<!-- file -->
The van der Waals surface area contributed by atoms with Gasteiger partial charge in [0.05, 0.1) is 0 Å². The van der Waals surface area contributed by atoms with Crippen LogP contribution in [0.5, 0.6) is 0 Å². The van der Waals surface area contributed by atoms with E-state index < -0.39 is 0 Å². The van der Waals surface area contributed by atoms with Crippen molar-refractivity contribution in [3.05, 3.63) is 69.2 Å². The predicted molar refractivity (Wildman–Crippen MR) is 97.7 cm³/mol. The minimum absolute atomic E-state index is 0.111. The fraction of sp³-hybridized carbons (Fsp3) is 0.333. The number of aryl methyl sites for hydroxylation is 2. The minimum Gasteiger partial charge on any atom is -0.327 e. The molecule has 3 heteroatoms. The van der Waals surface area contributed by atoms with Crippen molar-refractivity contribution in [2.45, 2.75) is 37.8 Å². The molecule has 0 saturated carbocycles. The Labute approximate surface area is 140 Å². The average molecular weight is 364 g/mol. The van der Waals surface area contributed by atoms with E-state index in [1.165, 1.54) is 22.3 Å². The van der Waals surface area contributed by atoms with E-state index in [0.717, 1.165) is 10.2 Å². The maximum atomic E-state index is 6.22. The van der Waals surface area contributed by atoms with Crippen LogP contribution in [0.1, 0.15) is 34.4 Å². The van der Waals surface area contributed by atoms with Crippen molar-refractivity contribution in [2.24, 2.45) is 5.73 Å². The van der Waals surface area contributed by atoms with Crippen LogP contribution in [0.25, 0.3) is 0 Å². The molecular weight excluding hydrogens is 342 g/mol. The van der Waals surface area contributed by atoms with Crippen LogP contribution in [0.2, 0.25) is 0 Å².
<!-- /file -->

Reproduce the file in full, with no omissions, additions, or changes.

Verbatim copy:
The van der Waals surface area contributed by atoms with Gasteiger partial charge in [0.05, 0.1) is 0 Å². The van der Waals surface area contributed by atoms with Crippen LogP contribution in [0.5, 0.6) is 0 Å². The van der Waals surface area contributed by atoms with E-state index < -0.39 is 0 Å². The van der Waals surface area contributed by atoms with Crippen molar-refractivity contribution in [3.05, 3.63) is 69.2 Å². The predicted molar refractivity (Wildman–Crippen MR) is 97.7 cm³/mol. The minimum absolute atomic E-state index is 0.111. The fraction of sp³-hybridized carbons (Fsp3) is 0.333. The number of aryl methyl sites for hydroxylation is 2. The minimum Gasteiger partial charge on any atom is -0.327 e. The molecule has 3 heteroatoms. The van der Waals surface area contributed by atoms with Crippen molar-refractivity contribution in [2.45, 2.75) is 37.8 Å². The molecule has 0 saturated carbocycles. The Labute approximate surface area is 140 Å². The average molecular weight is 364 g/mol. The van der Waals surface area contributed by atoms with E-state index in [1.165, 1.54) is 22.3 Å². The van der Waals surface area contributed by atoms with E-state index in [0.717, 1.165) is 10.2 Å². The maximum atomic E-state index is 6.22. The van der Waals surface area contributed by atoms with Crippen LogP contribution in [0.1, 0.15) is 34.4 Å². The van der Waals surface area contributed by atoms with Crippen molar-refractivity contribution in [2.24, 2.45) is 5.73 Å². The van der Waals surface area contributed by atoms with Crippen LogP contribution in [0.25, 0.3) is 0 Å². The molecular weight excluding hydrogens is 342 g/mol. The van der Waals surface area contributed by atoms with Crippen LogP contribution in [0.2, 0.25) is 0 Å².